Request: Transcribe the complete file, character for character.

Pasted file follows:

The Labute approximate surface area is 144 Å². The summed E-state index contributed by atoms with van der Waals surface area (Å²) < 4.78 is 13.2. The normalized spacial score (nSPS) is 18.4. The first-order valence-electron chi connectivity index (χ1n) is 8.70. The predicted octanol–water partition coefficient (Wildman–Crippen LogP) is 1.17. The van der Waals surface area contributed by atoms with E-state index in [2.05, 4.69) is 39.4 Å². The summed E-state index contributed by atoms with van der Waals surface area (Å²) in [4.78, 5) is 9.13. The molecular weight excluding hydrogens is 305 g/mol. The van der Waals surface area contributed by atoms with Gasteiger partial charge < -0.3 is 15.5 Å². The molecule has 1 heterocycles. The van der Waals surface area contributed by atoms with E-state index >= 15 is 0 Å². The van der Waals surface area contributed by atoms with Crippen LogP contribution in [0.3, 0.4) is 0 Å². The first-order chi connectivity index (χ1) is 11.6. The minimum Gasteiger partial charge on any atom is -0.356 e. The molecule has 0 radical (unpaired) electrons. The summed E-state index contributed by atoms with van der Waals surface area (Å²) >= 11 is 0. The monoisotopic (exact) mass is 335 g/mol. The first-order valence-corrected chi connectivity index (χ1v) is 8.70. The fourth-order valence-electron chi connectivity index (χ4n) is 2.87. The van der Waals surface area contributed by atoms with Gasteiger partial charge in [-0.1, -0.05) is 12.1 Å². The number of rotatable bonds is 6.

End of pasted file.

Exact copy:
The Labute approximate surface area is 144 Å². The summed E-state index contributed by atoms with van der Waals surface area (Å²) < 4.78 is 13.2. The normalized spacial score (nSPS) is 18.4. The first-order valence-electron chi connectivity index (χ1n) is 8.70. The predicted octanol–water partition coefficient (Wildman–Crippen LogP) is 1.17. The van der Waals surface area contributed by atoms with E-state index in [2.05, 4.69) is 39.4 Å². The summed E-state index contributed by atoms with van der Waals surface area (Å²) in [4.78, 5) is 9.13. The molecular weight excluding hydrogens is 305 g/mol. The van der Waals surface area contributed by atoms with Gasteiger partial charge < -0.3 is 15.5 Å². The molecule has 1 heterocycles. The van der Waals surface area contributed by atoms with E-state index >= 15 is 0 Å². The van der Waals surface area contributed by atoms with Crippen LogP contribution in [0.3, 0.4) is 0 Å². The first-order chi connectivity index (χ1) is 11.6. The minimum Gasteiger partial charge on any atom is -0.356 e. The molecule has 0 radical (unpaired) electrons. The summed E-state index contributed by atoms with van der Waals surface area (Å²) >= 11 is 0. The monoisotopic (exact) mass is 335 g/mol. The first-order valence-corrected chi connectivity index (χ1v) is 8.70. The fourth-order valence-electron chi connectivity index (χ4n) is 2.87. The van der Waals surface area contributed by atoms with Gasteiger partial charge in [-0.1, -0.05) is 12.1 Å². The number of rotatable bonds is 6.